RE: vegetarians

There were vegetarians around back in the day. :) Here's a vegetarian cookbook published in 1892 http://www.gutenberg...639/pg27639.txt and another from 1859 http://www.gutenberg...478/pg30478.txt

RE: Jewish heiresses

Almina Wombwell who married the Earl of Carnarvon and lived in Highclere Castle was the illegitimate daughter of Alfred de Rothschild. So she was technically a "Jewish heiress".

But, I'm sure as it is today, there were non-practicing Jews back then or Jews who converted, like Benjamin Disraeli.
  • 0

#20

RadiantAerynSun

RadiantAerynSun

    Couch Potato

Posted Jan 15, 2013 @ 11:34 AM

I have a couple of times noted the use of the phrase "it can't have done!" I am wondering if this is a phrase from the time or a common phrase used today in the UK? I just don't hear this said much in the US, usually we'd just say "it can't have!" So the extra "done" always niggles at me.
  • 0

#21

QuePasa

QuePasa

    Loyal Viewer

Posted Jan 15, 2013 @ 9:41 PM

That's standard British sentence structure. You'll hear "do" or "done" placed at ends of sentences like that all the time.
  • 0

#22

RedHawk

RedHawk

    Couch Potato

Posted Jan 16, 2013 @ 9:58 AM

There were vegetarians around back in the day.


Yes, and earlier. Percy and Mary Shelley were vegetarians in the 1810s.
  • 1

#23

RadiantAerynSun

RadiantAerynSun

    Couch Potato

Posted Jan 16, 2013 @ 1:32 PM

That's standard British sentence structure. You'll hear "do" or "done" placed at ends of sentences like that all the time.


Thanks, it was bugging me. I think I heard it on Game of Thrones also (lots of Brits on that show) which would make sense then.
  • 0

#24

fuzzybear

fuzzybear

    Fanatic

Posted Jan 19, 2013 @ 6:39 PM

The bit of dialogue that bugged me so much was from S2 when Cybill said some solider was depressed. Psychiatry and physiology were gaing ground as legitimate sciences and depression as a concept would have been around and in fact WW1 would play heavily into modern concepts of PTSD and trauma, but I'm about positive the term depressed would not have been to describe it. Melancholy or despontant or despair, but when she said depressed it was like the 1980s showed up.
  • 0

#25

Pallas429

Pallas429

    Fanatic

Posted Jan 20, 2013 @ 12:25 AM

Melancholy or despontant or despair, but when she said depressed it was like the 1980s showed up.


Mr. Rochester and Jane Eyre bandied the term in Chapter 17:

"I am tired, sir."
He looked at me for a minute. "And a little depressed," he said. "What about? Tell me."
"Nothing--nothing, sir. I am not depressed."
"But I affirm that you are: so much depressed that a few more words would bring tears to your eyes..."

Those Bronte girls, also up in Yorkshire, 'way out ahead the pack...
  • 2

#26

not Bridget

not Bridget

    Fanatic

Posted Jan 20, 2013 @ 8:35 AM

Depression, at the Online Etymology Dictionary (a very excellent site)

Late 14c. as a term in astronomy, from Old French depression (14c.) or directly from Latin depressionem (nom. depressio), noun of action from pp. stem of deprimere "to press down, depress" (see depress).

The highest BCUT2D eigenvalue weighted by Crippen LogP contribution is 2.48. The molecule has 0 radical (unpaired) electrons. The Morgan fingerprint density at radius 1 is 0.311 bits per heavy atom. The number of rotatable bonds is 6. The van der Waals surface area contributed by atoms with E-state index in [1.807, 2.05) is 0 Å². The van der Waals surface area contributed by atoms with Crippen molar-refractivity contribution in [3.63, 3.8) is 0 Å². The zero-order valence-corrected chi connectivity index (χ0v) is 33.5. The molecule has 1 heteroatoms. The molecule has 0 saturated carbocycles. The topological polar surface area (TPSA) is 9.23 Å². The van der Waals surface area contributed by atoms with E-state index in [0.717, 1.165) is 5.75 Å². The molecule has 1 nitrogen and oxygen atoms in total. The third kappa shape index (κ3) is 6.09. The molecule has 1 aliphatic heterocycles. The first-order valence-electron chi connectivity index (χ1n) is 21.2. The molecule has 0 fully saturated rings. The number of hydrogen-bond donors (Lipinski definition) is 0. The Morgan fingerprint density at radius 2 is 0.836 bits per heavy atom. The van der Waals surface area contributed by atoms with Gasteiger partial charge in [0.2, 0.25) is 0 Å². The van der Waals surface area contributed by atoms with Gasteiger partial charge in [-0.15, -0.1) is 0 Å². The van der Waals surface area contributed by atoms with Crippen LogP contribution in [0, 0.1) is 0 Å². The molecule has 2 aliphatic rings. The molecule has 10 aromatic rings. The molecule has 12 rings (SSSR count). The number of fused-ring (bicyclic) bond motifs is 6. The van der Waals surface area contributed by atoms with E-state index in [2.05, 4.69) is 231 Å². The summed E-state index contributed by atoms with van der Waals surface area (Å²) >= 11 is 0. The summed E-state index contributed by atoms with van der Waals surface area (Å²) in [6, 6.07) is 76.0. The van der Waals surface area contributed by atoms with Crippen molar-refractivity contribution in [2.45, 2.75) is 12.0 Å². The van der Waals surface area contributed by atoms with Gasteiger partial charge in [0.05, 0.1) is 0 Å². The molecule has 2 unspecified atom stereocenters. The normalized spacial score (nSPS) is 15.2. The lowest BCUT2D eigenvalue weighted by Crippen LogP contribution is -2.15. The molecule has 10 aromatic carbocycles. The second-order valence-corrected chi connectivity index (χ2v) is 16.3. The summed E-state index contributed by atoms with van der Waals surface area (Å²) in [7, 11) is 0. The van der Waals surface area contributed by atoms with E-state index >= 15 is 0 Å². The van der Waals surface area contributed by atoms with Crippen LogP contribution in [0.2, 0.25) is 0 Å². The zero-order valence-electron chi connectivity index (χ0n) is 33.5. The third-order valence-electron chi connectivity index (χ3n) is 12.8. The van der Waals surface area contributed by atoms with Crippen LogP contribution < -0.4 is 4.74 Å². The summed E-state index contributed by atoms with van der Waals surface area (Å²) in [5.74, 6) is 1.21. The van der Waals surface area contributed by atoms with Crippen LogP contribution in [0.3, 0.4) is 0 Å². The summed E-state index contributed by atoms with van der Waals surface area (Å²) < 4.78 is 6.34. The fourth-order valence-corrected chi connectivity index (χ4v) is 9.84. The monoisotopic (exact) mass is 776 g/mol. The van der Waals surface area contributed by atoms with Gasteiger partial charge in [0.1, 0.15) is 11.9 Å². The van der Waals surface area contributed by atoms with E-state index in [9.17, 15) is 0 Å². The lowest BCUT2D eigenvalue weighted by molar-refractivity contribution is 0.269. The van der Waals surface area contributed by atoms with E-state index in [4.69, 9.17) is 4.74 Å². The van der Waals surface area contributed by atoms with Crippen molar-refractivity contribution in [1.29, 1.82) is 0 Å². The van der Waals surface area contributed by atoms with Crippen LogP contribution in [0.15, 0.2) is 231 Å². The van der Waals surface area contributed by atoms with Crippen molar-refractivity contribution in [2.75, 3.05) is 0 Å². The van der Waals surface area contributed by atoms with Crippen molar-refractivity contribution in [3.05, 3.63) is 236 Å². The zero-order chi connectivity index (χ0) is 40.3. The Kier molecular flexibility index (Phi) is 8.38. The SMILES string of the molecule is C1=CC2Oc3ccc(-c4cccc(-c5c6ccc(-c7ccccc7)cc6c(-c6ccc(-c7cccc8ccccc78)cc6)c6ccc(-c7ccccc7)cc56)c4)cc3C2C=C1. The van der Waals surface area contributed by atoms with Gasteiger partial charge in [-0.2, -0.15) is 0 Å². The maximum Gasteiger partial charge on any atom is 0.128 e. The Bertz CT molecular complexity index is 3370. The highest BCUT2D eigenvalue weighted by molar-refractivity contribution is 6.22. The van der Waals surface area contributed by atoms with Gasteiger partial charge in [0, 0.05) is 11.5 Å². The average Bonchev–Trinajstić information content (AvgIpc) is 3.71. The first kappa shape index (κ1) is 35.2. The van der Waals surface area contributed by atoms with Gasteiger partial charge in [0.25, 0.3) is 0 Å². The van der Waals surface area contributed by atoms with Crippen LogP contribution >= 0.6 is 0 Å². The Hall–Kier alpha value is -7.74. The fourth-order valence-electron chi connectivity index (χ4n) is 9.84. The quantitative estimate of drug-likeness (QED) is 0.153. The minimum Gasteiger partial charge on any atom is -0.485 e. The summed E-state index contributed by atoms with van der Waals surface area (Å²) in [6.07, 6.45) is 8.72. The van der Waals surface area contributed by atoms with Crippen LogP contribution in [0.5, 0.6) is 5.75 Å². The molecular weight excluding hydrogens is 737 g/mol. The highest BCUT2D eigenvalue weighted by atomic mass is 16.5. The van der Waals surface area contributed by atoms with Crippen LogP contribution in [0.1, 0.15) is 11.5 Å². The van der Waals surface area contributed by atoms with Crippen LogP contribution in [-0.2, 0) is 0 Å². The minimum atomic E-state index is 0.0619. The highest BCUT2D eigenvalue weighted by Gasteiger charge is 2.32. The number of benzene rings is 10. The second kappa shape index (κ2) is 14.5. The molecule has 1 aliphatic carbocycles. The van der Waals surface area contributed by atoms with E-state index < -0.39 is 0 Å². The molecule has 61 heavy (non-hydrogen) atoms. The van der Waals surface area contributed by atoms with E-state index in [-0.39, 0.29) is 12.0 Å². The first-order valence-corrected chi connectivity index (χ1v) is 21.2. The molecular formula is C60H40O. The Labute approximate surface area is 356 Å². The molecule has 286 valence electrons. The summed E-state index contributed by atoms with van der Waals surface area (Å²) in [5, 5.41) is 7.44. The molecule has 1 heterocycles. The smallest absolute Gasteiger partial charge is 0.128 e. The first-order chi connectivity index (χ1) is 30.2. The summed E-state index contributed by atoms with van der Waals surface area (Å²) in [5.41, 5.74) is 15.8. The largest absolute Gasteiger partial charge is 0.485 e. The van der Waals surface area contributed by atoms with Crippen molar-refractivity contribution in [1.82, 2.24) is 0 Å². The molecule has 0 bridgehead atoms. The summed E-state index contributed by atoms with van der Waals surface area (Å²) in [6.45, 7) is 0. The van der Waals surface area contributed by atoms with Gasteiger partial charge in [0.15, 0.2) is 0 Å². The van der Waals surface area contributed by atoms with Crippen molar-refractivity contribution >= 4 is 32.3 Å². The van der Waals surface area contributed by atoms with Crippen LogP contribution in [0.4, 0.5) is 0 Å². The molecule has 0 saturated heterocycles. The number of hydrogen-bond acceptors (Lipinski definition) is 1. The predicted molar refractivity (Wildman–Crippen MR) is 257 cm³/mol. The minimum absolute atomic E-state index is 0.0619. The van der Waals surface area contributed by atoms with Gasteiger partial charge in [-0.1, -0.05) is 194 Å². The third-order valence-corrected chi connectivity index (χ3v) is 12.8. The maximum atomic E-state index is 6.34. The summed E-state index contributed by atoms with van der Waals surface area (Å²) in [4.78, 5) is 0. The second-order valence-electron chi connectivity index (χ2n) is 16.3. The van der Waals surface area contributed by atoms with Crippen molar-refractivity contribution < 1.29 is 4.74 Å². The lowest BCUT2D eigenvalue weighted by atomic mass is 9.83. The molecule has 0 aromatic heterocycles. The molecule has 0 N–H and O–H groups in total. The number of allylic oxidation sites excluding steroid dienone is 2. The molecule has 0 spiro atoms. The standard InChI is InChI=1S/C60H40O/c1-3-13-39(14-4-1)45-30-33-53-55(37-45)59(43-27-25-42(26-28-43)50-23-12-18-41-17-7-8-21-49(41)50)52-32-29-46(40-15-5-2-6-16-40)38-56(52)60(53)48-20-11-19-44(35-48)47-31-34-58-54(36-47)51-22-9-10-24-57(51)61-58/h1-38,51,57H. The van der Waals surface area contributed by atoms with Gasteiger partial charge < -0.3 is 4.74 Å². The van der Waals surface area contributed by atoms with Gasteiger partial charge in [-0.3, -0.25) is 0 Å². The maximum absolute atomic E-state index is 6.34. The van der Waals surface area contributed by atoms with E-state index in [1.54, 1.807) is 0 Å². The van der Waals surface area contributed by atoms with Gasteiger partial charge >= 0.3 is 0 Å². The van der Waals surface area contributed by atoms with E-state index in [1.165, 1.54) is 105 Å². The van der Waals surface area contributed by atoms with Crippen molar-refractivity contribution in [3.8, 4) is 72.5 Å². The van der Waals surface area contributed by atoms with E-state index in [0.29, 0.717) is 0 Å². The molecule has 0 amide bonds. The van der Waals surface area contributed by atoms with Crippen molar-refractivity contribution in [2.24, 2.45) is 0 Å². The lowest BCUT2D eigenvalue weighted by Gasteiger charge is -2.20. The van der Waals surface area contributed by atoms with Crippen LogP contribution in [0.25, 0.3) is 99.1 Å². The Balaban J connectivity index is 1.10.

Attested from 1650s in the literal sense; meaning "dejection, depression of spirits" is from early 15c. (as a clinical term in psychology, from 1905); meteorological sense is from 1881 (in reference to barometric pressure); meaning "a lowering or reduction in economic activity" was in use by 1826; given a specific application (with capital D-) by 1934 to the one that began worldwide in 1929. For "melancholy, depression" an Old English word was grevoushede.


So the word would have been used as we do, although I really like grevoushede.....
  • 0

#27

fuzzybear

fuzzybear

    Fanatic

Posted Jan 20, 2013 @ 12:50 PM

Mr. Rochester and Jane Eyre bandied the term in Chapter 17:

"I am tired, sir."
He looked at me for a minute. "And a little depressed," he said. "What about? Tell me."
"Nothing--nothing, sir. I am not depressed."
"But I affirm that you are: so much depressed that a few more words would bring tears to your eyes..."

Those Bronte girls, also up in Yorkshire, 'way out ahead the pack...


Whadya know? I'd always thought of it as a modern term that wasn't widely used in that way until the 1950/1960/1970s.
  • 0

#28

absolutelyido

absolutelyido

    Couch Potato

Posted Jan 20, 2013 @ 8:43 PM

I wonder about them referring to Sybil as "pregnant". Seems like back them pregnancy was something that polite company beat around the bush a little bit more, because of the obvious connection to sex. I feel like they would more likely refer to her as "in a family" way or "with child".
  • 0

#29

Cheezwiz

Cheezwiz

    Loyal Viewer

Posted Jan 21, 2013 @ 1:17 AM

I think the thing that sticks out to me as most inaccurate is how frequently the Granthams converse with minor staff members and seem to know them initmately. In real life, staff never spoke unless spoken to, and it was preferred that they not be seen at all. The Granthams would only have conversed with Mr. Carson & Mrs. Hughes, and the rest of the staff (with the exception of ladies' maids & valets) would have been completely expendable & interchangeable. The scene where the new footman was introduced to the family rang especially false to me. The fact that they even know Daisy the kitchen maid's name at all also doesn't seem plausible.

However, I guess there wouldn't be a fun soapy story if the upstairs & downstairs were kept as separate
  • 0

#30

1732

1732

    Loyal Viewer

Posted Jan 21, 2013 @ 1:39 AM

In real life, staff never spoke unless spoken to, and it was preferred that they not be seen at all.


The only evidence of that rule is the way Mrs Hughes kept shooing Daisy away from sight in season 2. The way the upstairs crowd fusses over the servants is quite odd, sometimes. If Lord Grantham didn't want to hire a footman (Alfred, in the first episode), I'm sure he would have simply sent him back, for instance.
  • 0